|Newspaper Title||Queanbeyan Age (NSW : 1867 - 1904)|
|Trove Title||For Cora's Sake|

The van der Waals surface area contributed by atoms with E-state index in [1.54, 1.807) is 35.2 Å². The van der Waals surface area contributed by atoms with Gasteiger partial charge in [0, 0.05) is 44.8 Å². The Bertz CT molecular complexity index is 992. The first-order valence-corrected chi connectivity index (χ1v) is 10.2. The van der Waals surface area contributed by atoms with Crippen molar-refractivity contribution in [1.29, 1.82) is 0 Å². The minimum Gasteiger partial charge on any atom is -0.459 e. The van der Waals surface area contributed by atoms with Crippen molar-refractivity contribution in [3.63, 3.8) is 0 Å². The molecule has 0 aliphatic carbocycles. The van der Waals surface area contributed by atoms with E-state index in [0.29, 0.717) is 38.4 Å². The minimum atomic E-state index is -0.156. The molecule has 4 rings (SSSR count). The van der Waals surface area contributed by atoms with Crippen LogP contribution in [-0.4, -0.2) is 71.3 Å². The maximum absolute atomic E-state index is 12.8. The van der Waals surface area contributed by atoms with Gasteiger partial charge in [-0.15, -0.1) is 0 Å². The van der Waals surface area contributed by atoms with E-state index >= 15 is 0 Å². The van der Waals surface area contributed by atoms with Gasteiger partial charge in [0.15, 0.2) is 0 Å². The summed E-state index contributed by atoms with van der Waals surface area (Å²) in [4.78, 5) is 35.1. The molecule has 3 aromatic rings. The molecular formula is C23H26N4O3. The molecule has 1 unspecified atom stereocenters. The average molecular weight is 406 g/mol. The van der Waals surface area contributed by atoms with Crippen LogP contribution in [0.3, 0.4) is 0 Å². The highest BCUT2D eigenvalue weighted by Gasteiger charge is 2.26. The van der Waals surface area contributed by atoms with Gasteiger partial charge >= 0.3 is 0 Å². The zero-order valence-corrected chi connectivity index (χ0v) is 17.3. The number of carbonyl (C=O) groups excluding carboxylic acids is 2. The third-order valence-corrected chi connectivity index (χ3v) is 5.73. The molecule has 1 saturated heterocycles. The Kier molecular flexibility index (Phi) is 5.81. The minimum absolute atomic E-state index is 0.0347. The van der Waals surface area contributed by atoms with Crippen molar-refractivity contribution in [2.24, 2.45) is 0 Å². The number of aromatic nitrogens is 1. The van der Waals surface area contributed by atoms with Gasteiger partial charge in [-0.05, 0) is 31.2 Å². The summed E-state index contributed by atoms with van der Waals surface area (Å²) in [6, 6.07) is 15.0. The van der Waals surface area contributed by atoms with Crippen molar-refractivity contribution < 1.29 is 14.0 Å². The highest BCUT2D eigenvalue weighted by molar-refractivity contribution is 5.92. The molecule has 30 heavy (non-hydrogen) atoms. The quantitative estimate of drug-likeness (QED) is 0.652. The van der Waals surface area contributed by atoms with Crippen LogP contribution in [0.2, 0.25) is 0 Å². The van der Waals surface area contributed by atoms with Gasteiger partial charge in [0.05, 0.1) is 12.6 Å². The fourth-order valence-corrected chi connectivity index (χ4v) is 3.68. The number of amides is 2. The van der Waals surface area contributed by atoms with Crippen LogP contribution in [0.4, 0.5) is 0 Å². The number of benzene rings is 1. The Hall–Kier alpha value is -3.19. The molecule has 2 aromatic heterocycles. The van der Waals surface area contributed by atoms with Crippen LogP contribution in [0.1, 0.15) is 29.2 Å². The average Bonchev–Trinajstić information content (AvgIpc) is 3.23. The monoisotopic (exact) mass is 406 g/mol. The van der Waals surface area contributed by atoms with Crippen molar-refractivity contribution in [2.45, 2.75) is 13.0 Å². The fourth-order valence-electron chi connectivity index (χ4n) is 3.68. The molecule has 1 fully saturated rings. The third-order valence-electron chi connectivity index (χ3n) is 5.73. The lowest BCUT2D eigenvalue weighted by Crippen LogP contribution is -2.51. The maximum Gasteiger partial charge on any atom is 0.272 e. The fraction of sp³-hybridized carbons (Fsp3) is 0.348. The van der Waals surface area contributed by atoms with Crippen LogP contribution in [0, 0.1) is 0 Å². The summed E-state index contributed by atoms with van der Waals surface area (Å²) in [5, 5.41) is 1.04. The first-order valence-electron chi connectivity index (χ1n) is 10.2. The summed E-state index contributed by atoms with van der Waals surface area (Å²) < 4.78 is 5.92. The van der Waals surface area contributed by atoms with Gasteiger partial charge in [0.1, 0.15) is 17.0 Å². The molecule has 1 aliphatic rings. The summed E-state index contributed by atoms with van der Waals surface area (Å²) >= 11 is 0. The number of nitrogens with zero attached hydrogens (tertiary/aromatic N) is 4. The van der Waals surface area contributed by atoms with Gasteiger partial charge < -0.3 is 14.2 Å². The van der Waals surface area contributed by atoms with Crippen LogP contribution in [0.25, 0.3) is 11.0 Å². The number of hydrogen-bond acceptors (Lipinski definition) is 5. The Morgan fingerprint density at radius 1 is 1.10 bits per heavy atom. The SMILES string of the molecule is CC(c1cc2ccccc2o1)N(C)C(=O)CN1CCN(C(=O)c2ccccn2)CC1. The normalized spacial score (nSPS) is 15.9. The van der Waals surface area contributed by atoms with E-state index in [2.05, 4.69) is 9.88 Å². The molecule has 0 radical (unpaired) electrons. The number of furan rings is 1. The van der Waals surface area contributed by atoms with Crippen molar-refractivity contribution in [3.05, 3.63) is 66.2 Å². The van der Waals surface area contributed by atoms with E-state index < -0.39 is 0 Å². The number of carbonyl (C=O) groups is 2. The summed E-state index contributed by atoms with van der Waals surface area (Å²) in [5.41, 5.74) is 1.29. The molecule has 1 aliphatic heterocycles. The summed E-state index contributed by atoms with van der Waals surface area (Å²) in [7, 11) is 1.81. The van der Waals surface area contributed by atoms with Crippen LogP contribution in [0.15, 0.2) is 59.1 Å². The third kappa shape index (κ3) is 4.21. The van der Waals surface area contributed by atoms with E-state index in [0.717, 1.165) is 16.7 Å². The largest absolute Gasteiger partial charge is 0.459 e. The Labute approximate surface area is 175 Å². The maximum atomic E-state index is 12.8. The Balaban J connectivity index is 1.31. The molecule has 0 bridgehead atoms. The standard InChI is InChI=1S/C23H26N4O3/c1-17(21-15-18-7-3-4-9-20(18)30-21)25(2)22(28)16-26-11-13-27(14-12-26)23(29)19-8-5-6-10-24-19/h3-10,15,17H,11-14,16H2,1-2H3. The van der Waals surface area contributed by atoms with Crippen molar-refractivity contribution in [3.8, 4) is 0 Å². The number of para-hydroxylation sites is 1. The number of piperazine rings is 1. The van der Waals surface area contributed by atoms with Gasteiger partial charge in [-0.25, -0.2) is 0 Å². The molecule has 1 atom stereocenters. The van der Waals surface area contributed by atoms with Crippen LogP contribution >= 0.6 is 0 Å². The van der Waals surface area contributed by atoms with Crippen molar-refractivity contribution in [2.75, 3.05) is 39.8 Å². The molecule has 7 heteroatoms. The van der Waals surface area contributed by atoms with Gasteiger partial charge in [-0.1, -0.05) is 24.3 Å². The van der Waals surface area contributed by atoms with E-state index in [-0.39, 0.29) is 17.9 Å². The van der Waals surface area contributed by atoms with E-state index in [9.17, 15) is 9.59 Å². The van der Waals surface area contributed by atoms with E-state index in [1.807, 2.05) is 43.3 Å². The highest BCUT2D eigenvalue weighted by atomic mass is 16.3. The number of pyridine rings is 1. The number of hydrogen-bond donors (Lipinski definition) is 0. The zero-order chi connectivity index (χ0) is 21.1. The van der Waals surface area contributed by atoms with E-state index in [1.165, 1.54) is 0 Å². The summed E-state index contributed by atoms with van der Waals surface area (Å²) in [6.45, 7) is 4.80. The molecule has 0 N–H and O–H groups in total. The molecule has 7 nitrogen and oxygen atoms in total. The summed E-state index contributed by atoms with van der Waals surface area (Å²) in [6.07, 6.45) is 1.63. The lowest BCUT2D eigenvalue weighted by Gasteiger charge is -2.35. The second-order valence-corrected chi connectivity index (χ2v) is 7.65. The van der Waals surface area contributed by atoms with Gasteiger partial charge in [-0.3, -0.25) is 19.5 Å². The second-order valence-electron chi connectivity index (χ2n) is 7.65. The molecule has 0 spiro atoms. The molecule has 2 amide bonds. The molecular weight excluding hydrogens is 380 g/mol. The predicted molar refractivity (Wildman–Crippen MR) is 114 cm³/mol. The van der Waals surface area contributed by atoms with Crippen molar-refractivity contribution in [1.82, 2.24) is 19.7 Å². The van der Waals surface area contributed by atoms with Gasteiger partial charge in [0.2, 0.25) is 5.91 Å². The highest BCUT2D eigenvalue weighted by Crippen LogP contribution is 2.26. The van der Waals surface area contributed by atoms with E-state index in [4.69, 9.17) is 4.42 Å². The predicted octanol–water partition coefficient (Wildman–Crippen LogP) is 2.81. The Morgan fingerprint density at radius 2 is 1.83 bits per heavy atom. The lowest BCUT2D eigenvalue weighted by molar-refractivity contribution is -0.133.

Qr tekll r. ORA'S SAKE. i Et XXI.-(Continued.) he took them out and wrote to her ecutors, saying that she was going to throw herself-not into the sea, nor from a precipice, because both earth and sea give up their dead--bot into the quicksands, which never give up anything; they, her torment ors, should never see again the body they had bruised and torn and degraded ; and she prayed that tho Lord would ever deal by them as they had dealt with her. ' It must hive been near midnight when she heard a tap at the window, so light that at first she thought it was made by a large raindrop, but presently her name was called very softly by a voice that she recognized. Then she understood it all, and her thoughts of the quicksands vanished. 'Her room was a small one in the rear of the house, immediately over the back kitchen and her back window opened upon the roof of the woodshed behind the kitchen.. Shn went and hoisted the window, and there on the roof of the shed stood Alfred Whyte. ' He told her that he had taken leave of the ogre and the ogress hours before, and they thought he was off to London by the four o'clock mail ; but that he had gone no farther than the railway station, where he had bought a ticket, and had gone on the plat form, as if to wait for his train ; hut when it came up, instead of taking his pl:ace on it, lihe had slipped away in the confusion of its arrival and had hidden himself in the woods on the other side of, the road, where he had waited until it was dark, when he had come back to. watch the parsonage until every' one. should have gone to bed, so that he could get speech with Ann. ' And then he asked her if she were ' game for.ia bol t" 'She did not understand him ;' ut when he'next spoke plainly,' and inquired if she -would run away with him and bIa. married, Sshe answered promptly that she. would. 'He told her to get ready quickly,' and to dress warmly,.for, the night. was 'damp- and cold, and to tie up a little bundle of things that she might need on the' journey ; but not totake much, because he had plenty of money and 'culd.buy all she needed. - 'Much ! Poor. little thing, she had not much to take. She put on her best dress-a well worn blue serge-a coarse, black cloth jacket, and a little straw hat with a faded blue ribbon. She had no gloves. She tied up a hair brush, worn nearly to the wood, a tooth brush not much better, the half of a broken' dressing :comb, and one clean linen collar, in .?a small. pocket handkerchief, and she wass all ready for her wedding trip. ..' He 'tild her to bolt her door before she crime out, because that would take the tgn'r sdme little while to force it open, intl twouhld give the fugitives a h?'tter start Arinn did everything her 'lover directed a'.nd finally stopped out of the window;. and closed the shutters with a spring that seeurely'fastened them. *'That, he told her, would certainly give them'ia longer start; for it would take an hour at least to force the room open and discover her flight. , Thdn they left the parsonige togetlher ' She had forgotten all about the parting note o'f malediction which she had left behind on therstand, as she stepped along the -.lane .leadinig to the highway. S'easked her to take his arm, aind ;whetn they reached the public road, he inqu ired if 'she: s~ere game for a ten mile walk... ' She told him that she could walk to theo end of the world with him, because she was, so happy to be beside the only one on 'earth who had ever been kind- to lier-since her father's death. ' Tlhen he explained the steps lie hiad'taken andipust still take, to dlude pursuit;' how, thatbhe,had gone to the railway station and boiiglib.a first-class ticket for the four o'clock express. to London, and afterward, when the train. came up, he had mingled with the crowd getting off and. getting on, and so eluded', observation, making everyone ,con cerned'believe he had gone off alone by the mail- brain to LIondon. '1ow, lie had told her they must' trudge straigh't on ten miles north, to take the train to Glisgow; so:that while people were huntiilg for them in the south, they would be snfMin the north. ' As-they walked on lie told. her that he wanted :to get away from England, and see the world-the new world across the: ocean. He liad seen Europe asumnmer after summer, travelling with his fathler and smiother on the continent. Now hle csnutecd to ste Amiri?rn, and asked her if she dild not also,. SShe told him she wanted to see every place that he wanted to see, and to go eovery where he wanted to go, for he was the only friend she had in the wide world. S'They walked ,on for hours. At, the stationzof Skeltoti young Whyte took second class tickets They reatched Glasgow at ten o'cloo.k, and found 'there' was a steamor •boundtifor NewYork at noon. They both' went;to the agents Riand 'representd themm sel~es s a newly married pail*. The tickets ,were; filled in with the names of Mm. and